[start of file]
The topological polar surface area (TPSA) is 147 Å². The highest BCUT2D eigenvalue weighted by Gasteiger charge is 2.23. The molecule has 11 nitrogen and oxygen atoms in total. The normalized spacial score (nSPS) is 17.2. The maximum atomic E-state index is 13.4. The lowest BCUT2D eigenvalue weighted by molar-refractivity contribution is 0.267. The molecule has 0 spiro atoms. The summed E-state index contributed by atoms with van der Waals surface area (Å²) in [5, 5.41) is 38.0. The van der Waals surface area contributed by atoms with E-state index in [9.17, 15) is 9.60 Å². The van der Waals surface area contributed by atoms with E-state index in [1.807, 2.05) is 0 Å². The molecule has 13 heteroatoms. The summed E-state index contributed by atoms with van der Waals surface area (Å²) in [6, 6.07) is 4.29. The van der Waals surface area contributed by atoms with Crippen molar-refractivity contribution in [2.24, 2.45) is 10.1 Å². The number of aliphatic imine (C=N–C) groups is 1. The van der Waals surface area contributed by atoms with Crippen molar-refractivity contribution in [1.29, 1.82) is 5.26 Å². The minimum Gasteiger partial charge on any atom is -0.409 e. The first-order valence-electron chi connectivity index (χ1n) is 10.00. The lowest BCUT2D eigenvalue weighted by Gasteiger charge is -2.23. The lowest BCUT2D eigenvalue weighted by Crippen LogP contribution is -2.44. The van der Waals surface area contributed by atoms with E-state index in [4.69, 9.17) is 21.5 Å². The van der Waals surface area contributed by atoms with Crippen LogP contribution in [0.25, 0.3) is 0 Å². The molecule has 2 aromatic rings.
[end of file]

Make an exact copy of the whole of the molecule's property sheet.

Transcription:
The topological polar surface area (TPSA) is 147 Å². The highest BCUT2D eigenvalue weighted by Gasteiger charge is 2.23. The molecule has 11 nitrogen and oxygen atoms in total. The normalized spacial score (nSPS) is 17.2. The maximum atomic E-state index is 13.4. The lowest BCUT2D eigenvalue weighted by molar-refractivity contribution is 0.267. The molecule has 0 spiro atoms. The summed E-state index contributed by atoms with van der Waals surface area (Å²) in [5, 5.41) is 38.0. The van der Waals surface area contributed by atoms with E-state index in [9.17, 15) is 9.60 Å². The van der Waals surface area contributed by atoms with E-state index in [1.807, 2.05) is 0 Å². The molecule has 13 heteroatoms. The summed E-state index contributed by atoms with van der Waals surface area (Å²) in [6, 6.07) is 4.29. The van der Waals surface area contributed by atoms with Crippen molar-refractivity contribution in [2.24, 2.45) is 10.1 Å². The number of aliphatic imine (C=N–C) groups is 1. The van der Waals surface area contributed by atoms with Crippen molar-refractivity contribution in [1.29, 1.82) is 5.26 Å². The minimum Gasteiger partial charge on any atom is -0.409 e. The first-order valence-electron chi connectivity index (χ1n) is 10.00. The lowest BCUT2D eigenvalue weighted by Gasteiger charge is -2.23. The lowest BCUT2D eigenvalue weighted by Crippen LogP contribution is -2.44. The van der Waals surface area contributed by atoms with E-state index in [4.69, 9.17) is 21.5 Å². The van der Waals surface area contributed by atoms with Crippen LogP contribution in [0.25, 0.3) is 0 Å². The molecule has 2 aromatic rings.